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Talbott v. United States Probation Office

IN THE UNITED STATES DISTRICT COURT FOR THE SOUTHERN DISTRICT OF ILLINOIS


March 1, 2006

RICHARD D. TALBOTT, PETITIONER,
v.
UNITED STATES PROBATION OFFICE, UNITED STATES BUREAU OF PRISONS, SARAH REVELL, AND THE UNITED STATES OF AMERICA, RESPONDENTS.

The opinion of the court was delivered by: Murphy, Chief District Judge

MEMORANDUM AND ORDER

Petitioner, an inmate in the Federal Correctional Institution at Greenville, Illinois, filed this action under the umbrella of habeas corpus law. 28 U.S.C. § 2241.*fn1

This case is now before the Court for a preliminary review of the petition pursuant to Rule 4 of the Rules Governing Section 2254 Cases in United States District Courts. Rule 4 provides that upon preliminary consideration by the district court judge, "[i]f it plainly appears from the petition and any attached exhibits that the petitioner is not entitled to relief in the district court, the judge must dismiss the petition and direct the clerk to notify the petitioner." Rule 1(b) of those Rules gives this Court the authority to apply the rules to other habeas corpus cases. After carefully reviewing the petition in the present case, the Court concludes that Petitioner is not entitled to relief, and the petition must be dismissed.

Typically the writ of habeas corpus is used to completely free an inmate from unlawful custody. Preiser v. Rodriguez, 411 U.S. 475, 484-85 (1973). The writ has been extended, under certain circumstances, to allow a prisoner to challenge his transfer to a more restrictive confinement. See, e.g., United States v. Harris, 12 F.3d 735, 736 (7th Cir. 1994); Graham v. Broglin, 922 F.2d 379 (7th Cir. 1991).

If the prisoner is seeking what can fairly be described as a quantum change in the level of custody -- whether outright freedom, or freedom subject to the limited reporting and financial constraints of bond or parole or probation, or the run of the prison in contrast to the approximation to solitary confinement that is disciplinary segregation -- then habeas corpus is his remedy. But if he is seeking a different program or location or environment, then he is challenging the conditions rather than the fact of his confinement and his remedy is under civil rights law....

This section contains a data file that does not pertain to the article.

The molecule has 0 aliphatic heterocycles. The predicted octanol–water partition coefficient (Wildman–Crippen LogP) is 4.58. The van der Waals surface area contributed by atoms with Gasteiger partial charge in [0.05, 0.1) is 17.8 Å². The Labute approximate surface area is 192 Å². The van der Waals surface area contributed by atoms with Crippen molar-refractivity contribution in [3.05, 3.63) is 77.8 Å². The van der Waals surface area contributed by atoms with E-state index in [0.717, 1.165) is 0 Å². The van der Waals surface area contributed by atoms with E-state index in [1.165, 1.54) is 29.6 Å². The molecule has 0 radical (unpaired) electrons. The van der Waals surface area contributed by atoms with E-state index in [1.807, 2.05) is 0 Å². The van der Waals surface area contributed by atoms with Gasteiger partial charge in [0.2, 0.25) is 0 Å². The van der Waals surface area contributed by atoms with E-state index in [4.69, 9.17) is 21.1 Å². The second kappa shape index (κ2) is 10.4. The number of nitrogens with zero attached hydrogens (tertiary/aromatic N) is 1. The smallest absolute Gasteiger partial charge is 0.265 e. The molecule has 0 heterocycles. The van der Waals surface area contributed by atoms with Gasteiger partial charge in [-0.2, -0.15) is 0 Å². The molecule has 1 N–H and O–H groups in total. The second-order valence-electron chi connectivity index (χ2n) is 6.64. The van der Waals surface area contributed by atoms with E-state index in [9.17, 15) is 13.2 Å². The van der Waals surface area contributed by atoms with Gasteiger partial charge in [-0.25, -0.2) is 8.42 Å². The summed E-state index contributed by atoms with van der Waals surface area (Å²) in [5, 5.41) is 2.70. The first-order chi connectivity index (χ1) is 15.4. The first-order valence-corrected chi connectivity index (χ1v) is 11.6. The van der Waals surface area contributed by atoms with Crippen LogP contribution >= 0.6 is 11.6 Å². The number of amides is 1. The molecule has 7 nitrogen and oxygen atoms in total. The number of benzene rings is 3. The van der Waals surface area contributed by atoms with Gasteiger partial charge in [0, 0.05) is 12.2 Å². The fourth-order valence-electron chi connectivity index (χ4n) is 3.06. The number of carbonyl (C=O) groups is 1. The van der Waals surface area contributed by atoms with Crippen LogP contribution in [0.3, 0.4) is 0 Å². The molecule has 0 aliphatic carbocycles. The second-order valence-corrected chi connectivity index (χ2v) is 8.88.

Id. at 381 (emphasis added); Falcon v. U.S. Bureau of Prisons, 52 F.3d 137, 138-139 (7th Cir. 1995).

In the instant case, Petitioner seeks a correction of information in his central file so that his security classification could be reduced in severity. With a lower security rating, he might qualify for placement in another Bureau of Prisons facility, and he might have access to various programs that he is not eligible for at Greenville. Such a challenge does not request a "quantum change in the level of custody." This is true even though a change in his security classification could result in a transfer to another facility; such a transfer might also result in a decrease in the level of confinement. See Falcon, 52 F.3d at 139; Graham, 922 F.2d at 381 (civil rights action was proper avenue "even if, as will usually be the case, the program or location or environment that he is challenging is more restrictive than the alternative that he seeks.").

While courts sometimes construe a mistakenly-labeled habeas corpus petition as a civil rights complaint, see, e.g., Graham, 922 F.2d at 381-82 (collecting cases), it would be inappropriate to do so here, because Petitioner would face obstacles under the Prison Litigation Reform Act, Title VIII of Pub. L. No. 104-134, 110 Stat. 1321 (effective April 26, 1996). See generally 28 U.S.C. § 1915.

The Court is unable to provide the relief sought. Accordingly, this habeas corpus action is DISMISSED without prejudice to Petitioner bringing his claims in a properly filed civil action, accompanied by either the $250 filing fee or a motion for leave to proceed in forma pauperis.

The Clerk shall CLOSE THIS CASE.

IT IS SO ORDERED.

G. PATRICK MURPHY Chief United States District Judge


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